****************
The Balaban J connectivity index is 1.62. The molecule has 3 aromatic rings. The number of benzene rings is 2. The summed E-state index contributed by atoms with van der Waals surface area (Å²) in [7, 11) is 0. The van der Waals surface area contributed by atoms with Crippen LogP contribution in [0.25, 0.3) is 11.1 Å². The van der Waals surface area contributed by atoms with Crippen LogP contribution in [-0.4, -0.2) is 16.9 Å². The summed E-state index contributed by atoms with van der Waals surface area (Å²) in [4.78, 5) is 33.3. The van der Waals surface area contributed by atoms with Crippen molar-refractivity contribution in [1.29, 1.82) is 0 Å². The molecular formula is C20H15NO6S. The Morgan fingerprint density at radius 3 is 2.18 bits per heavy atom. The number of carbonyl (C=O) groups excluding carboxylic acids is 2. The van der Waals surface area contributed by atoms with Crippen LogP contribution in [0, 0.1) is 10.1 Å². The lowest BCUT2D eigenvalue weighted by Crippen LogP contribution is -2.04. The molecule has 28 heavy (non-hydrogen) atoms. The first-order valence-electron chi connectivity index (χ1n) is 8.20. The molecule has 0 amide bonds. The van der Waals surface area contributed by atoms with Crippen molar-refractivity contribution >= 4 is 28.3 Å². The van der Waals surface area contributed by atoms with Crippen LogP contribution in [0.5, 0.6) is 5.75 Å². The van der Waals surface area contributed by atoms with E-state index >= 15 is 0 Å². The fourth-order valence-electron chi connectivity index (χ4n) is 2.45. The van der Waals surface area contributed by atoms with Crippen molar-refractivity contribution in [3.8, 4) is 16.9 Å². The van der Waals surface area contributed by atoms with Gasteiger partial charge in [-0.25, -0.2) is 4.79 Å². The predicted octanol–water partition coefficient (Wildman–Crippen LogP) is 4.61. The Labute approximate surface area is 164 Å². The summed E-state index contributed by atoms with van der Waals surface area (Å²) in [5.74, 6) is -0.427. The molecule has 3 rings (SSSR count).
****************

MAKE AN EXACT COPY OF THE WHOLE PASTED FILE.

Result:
The Balaban J connectivity index is 1.62. The molecule has 3 aromatic rings. The number of benzene rings is 2. The summed E-state index contributed by atoms with van der Waals surface area (Å²) in [7, 11) is 0. The van der Waals surface area contributed by atoms with Crippen LogP contribution in [0.25, 0.3) is 11.1 Å². The van der Waals surface area contributed by atoms with Crippen LogP contribution in [-0.4, -0.2) is 16.9 Å². The summed E-state index contributed by atoms with van der Waals surface area (Å²) in [4.78, 5) is 33.3. The van der Waals surface area contributed by atoms with Crippen molar-refractivity contribution in [1.29, 1.82) is 0 Å². The molecular formula is C20H15NO6S. The Morgan fingerprint density at radius 3 is 2.18 bits per heavy atom. The number of carbonyl (C=O) groups excluding carboxylic acids is 2. The van der Waals surface area contributed by atoms with Crippen LogP contribution in [0, 0.1) is 10.1 Å². The lowest BCUT2D eigenvalue weighted by Crippen LogP contribution is -2.04. The molecule has 28 heavy (non-hydrogen) atoms. The first-order valence-electron chi connectivity index (χ1n) is 8.20. The molecule has 0 amide bonds. The van der Waals surface area contributed by atoms with Crippen molar-refractivity contribution >= 4 is 28.3 Å². The van der Waals surface area contributed by atoms with Crippen LogP contribution in [0.5, 0.6) is 5.75 Å². The van der Waals surface area contributed by atoms with E-state index >= 15 is 0 Å². The fourth-order valence-electron chi connectivity index (χ4n) is 2.45. The van der Waals surface area contributed by atoms with Crippen molar-refractivity contribution in [3.8, 4) is 16.9 Å². The van der Waals surface area contributed by atoms with Gasteiger partial charge in [-0.25, -0.2) is 4.79 Å². The predicted octanol–water partition coefficient (Wildman–Crippen LogP) is 4.61. The Labute approximate surface area is 164 Å². The summed E-state index contributed by atoms with van der Waals surface area (Å²) in [5.74, 6) is -0.427. The molecule has 3 rings (SSSR count).